Episode 24 | #COVIDConvo Ep. 10
#COVIDConvo Ep. 10: Temporary Healthcare Workers and VISA Ban by the Trump Administration
Alex and Dr. Wendy Tong, MD MHA, talk about the recent events with the COVID-19 pandemic happening all over the world and discuss topics like healthcare, eldercare and keeping your loved ones safe.
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ALEX: Today we explore the impact of a recent proclamation in US immigration policy, on the COVID pandemic. A few days ago, on June 22nd, the US released a proclamation suspending the entry of quote “Aliens Who Present a Risk to the US Labor Market Following the Coronavirus Outbreak” end quote. This effectively suspends H-1B, H-2B, J and L visas under which foreign doctors and nurses fall. The US has long experienced a shortage of healthcare workers especially among doctors and nurses which has been further heightened by the COVID pandemic. Wendy, how dependent are we as a nation on foreign healthcare workers? and can you comment on how this proclamation may further compound the shortage of health care providers as we anticipate a surge of COVID cases during the winter cold and flu season?
WENDY: The US is critically dependent upon foreign health care workers. Immigrants make up 17% of all US health care workers. And over one in four doctors are immigrants. Even before the pandemic, the American Medical Association (AMA) estimated that the US will have a physician shortage of up to 121,000 by 2032. Every year, 4000 foreign physicians enter the US workforce on J1 visas. The suspension of these visas means our US citizens will have even less access to medical care. Lives will be lost and we will start noticing it in a few months especially during the winter cold and flu season when the need for health care resources will increase.
ALEX: Isn’t there an exemption for healthcare workers since they are helping us respond to the Coronavirus outbreak?
WENDY: Not really, if you read the fine print in the proclamation, the exact wording of the exception is limited to health care workers who are providing “medical care to individuals who have contracted COVID-19 AND are currently hospitalized”. This only applies to a small population in proportion to ALL the medical needs for our entire population.
ALEX: But don’t individual states control their licensing requirements so that they can allow foreign health care professionals to practice?
WENDY: You are correct, Alex. And Andrew Cuomo in New York waived certain licensing requirements for foreign physicians to practice. However, NY has been the only state that has taken this action. Don’t forget Alex, that state level licensing can only apply to physicians and nurses who are already residing in the US and won’t address the problem of bringing in physicians and nurses into the country.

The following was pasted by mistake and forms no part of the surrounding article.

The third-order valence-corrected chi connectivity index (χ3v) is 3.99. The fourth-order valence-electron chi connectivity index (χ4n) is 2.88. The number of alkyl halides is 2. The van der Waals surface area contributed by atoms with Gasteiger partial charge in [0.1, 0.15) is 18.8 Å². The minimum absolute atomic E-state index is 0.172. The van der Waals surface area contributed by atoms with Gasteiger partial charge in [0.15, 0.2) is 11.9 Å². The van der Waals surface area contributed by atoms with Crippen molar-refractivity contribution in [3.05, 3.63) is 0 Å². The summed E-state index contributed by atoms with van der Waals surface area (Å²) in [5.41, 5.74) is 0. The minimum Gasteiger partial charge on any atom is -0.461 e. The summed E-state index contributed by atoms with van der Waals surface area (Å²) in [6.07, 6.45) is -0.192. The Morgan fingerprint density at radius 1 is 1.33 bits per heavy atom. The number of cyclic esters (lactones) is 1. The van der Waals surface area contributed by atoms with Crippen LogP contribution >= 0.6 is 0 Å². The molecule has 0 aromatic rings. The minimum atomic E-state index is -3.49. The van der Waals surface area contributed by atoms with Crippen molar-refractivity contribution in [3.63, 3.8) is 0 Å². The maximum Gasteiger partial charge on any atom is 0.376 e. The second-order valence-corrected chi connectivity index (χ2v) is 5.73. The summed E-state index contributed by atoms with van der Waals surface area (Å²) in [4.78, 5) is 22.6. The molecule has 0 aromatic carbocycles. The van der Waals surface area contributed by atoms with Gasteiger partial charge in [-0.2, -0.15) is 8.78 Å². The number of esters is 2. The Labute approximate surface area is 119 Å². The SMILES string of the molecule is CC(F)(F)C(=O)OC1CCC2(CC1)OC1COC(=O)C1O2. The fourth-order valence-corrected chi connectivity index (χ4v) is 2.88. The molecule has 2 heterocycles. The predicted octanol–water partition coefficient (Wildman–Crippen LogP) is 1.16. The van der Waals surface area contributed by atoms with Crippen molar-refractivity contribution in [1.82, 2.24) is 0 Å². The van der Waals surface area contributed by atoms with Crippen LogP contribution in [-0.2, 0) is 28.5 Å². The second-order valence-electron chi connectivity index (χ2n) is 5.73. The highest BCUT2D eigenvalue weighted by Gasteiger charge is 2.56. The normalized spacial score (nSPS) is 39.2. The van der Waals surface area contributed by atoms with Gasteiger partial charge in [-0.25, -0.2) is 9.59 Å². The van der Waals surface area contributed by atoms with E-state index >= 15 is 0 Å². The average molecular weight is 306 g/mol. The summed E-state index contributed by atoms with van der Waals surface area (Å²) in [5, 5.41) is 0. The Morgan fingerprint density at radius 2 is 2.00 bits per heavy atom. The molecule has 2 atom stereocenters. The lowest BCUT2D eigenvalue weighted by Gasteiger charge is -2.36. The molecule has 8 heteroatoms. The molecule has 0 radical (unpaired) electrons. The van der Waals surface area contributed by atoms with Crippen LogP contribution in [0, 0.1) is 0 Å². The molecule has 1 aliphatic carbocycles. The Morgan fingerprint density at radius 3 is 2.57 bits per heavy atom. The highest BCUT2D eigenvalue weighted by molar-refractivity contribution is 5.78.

ALEX: Has US immigration policy always been restrictive to foreign health care professionals? It seems hard to believe since health care is an industry with highly specialized professionals for whom there is always a demand?
WENDY: Sadly, US immigration policy has a long history of being restrictive to all immigrants and even those with specialized and needed skills…skills that aren’t taking away from an American because it’s in an area of shortage where there aren’t enough Americans in that occupation to begin with. An Indian doctor typically can wait 20 years for a green card and can only practice in certain geographic (often rural) areas for certain populations.
ALEX: Wendy, it’s irrefutable that the US has a dire need for healthcare workers, a need that’s been increased dramatically with COVID. The proclamation suspending the entry of much needed healthcare workers into the US has been made and will add to an existing shortage of healthcare workers and therefore impact the quality and access to healthcare for all of us. What do you predict will be the fall out?
WENDY: Alex, I’m going to speak like an economist…whenever the supply of resources cannot meet the demand for that supply, then market forces will create replacements or substitutions for those resources. If those substitutes aren’t sufficient, then the next response will be to shift the demand. Applying these principles to healthcare, we’ve already seen the rise of telemedicine that extends the productivity of physicians. Telemedicine alone won’t be sufficient to meet the demand and doesn’t fully substitute for in-person patient care. Nor will substituting nurse practitioners or physician assistants for physicians, completely suffice. Therefore, the demand will be forced to shift and how I see this happening is patients across the board will be shunted to lower levels of care…patients who would otherwise be cared for in the intensive care unit, will be transferred to the medical ward and the patients who would normally be on the medical ward may be discharged to a rehab facility and those in the rehab facility would be discharged home with home care.
ALEX: Wendy, your company Wendy’s Team is in elder home care. What you are describing will impact home care, how are you preparing for all of this?
WENDY: I’m preparing my Team Members by offering them additional training on taking care of clients whose needs are higher than what we are usually accustomed to. For example, we don’t take care of more than a couple of Clients who are completely bed bound or at the end-of-life at any given time. I’ve started providing additional training for my Team Members into how to take care of these more complex patients to my Team.